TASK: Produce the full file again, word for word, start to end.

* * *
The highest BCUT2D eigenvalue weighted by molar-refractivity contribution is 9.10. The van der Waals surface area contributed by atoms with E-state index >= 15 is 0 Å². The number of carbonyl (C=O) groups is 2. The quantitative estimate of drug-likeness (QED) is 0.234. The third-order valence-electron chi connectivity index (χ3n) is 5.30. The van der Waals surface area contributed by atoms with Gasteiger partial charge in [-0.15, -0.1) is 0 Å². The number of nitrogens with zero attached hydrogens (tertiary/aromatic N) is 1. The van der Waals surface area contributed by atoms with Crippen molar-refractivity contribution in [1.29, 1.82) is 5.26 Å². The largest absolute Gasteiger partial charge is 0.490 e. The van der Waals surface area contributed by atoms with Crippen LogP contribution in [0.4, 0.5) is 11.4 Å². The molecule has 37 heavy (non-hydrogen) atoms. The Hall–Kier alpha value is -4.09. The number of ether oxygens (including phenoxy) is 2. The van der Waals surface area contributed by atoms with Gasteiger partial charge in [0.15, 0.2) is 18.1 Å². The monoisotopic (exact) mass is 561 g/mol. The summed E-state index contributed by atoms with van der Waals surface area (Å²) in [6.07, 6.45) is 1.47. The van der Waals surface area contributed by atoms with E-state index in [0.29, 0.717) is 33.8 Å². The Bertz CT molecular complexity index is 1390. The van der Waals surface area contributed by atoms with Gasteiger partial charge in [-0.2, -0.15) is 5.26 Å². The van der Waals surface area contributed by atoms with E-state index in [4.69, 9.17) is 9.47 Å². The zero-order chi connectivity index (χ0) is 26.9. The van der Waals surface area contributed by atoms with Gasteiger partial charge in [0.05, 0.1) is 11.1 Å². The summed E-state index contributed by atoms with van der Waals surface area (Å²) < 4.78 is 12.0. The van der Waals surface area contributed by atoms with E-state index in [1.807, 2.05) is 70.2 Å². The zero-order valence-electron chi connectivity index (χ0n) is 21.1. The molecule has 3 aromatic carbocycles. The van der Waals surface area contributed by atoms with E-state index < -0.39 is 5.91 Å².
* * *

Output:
The highest BCUT2D eigenvalue weighted by molar-refractivity contribution is 9.10. The van der Waals surface area contributed by atoms with E-state index >= 15 is 0 Å². The number of carbonyl (C=O) groups is 2. The quantitative estimate of drug-likeness (QED) is 0.234. The third-order valence-electron chi connectivity index (χ3n) is 5.30. The van der Waals surface area contributed by atoms with Gasteiger partial charge in [-0.15, -0.1) is 0 Å². The number of nitrogens with zero attached hydrogens (tertiary/aromatic N) is 1. The van der Waals surface area contributed by atoms with Crippen molar-refractivity contribution in [1.29, 1.82) is 5.26 Å². The largest absolute Gasteiger partial charge is 0.490 e. The van der Waals surface area contributed by atoms with Crippen LogP contribution in [0.4, 0.5) is 11.4 Å². The molecule has 37 heavy (non-hydrogen) atoms. The Hall–Kier alpha value is -4.09. The number of ether oxygens (including phenoxy) is 2. The van der Waals surface area contributed by atoms with Gasteiger partial charge in [0.15, 0.2) is 18.1 Å². The monoisotopic (exact) mass is 561 g/mol. The summed E-state index contributed by atoms with van der Waals surface area (Å²) in [6.07, 6.45) is 1.47. The van der Waals surface area contributed by atoms with E-state index in [0.29, 0.717) is 33.8 Å². The Bertz CT molecular complexity index is 1390. The van der Waals surface area contributed by atoms with Gasteiger partial charge in [-0.2, -0.15) is 5.26 Å². The van der Waals surface area contributed by atoms with E-state index in [4.69, 9.17) is 9.47 Å². The zero-order chi connectivity index (χ0) is 26.9. The van der Waals surface area contributed by atoms with Gasteiger partial charge in [0.05, 0.1) is 11.1 Å². The summed E-state index contributed by atoms with van der Waals surface area (Å²) < 4.78 is 12.0. The van der Waals surface area contributed by atoms with E-state index in [1.807, 2.05) is 70.2 Å². The zero-order valence-electron chi connectivity index (χ0n) is 21.1. The molecule has 3 aromatic carbocycles. The van der Waals surface area contributed by atoms with E-state index < -0.39 is 5.91 Å².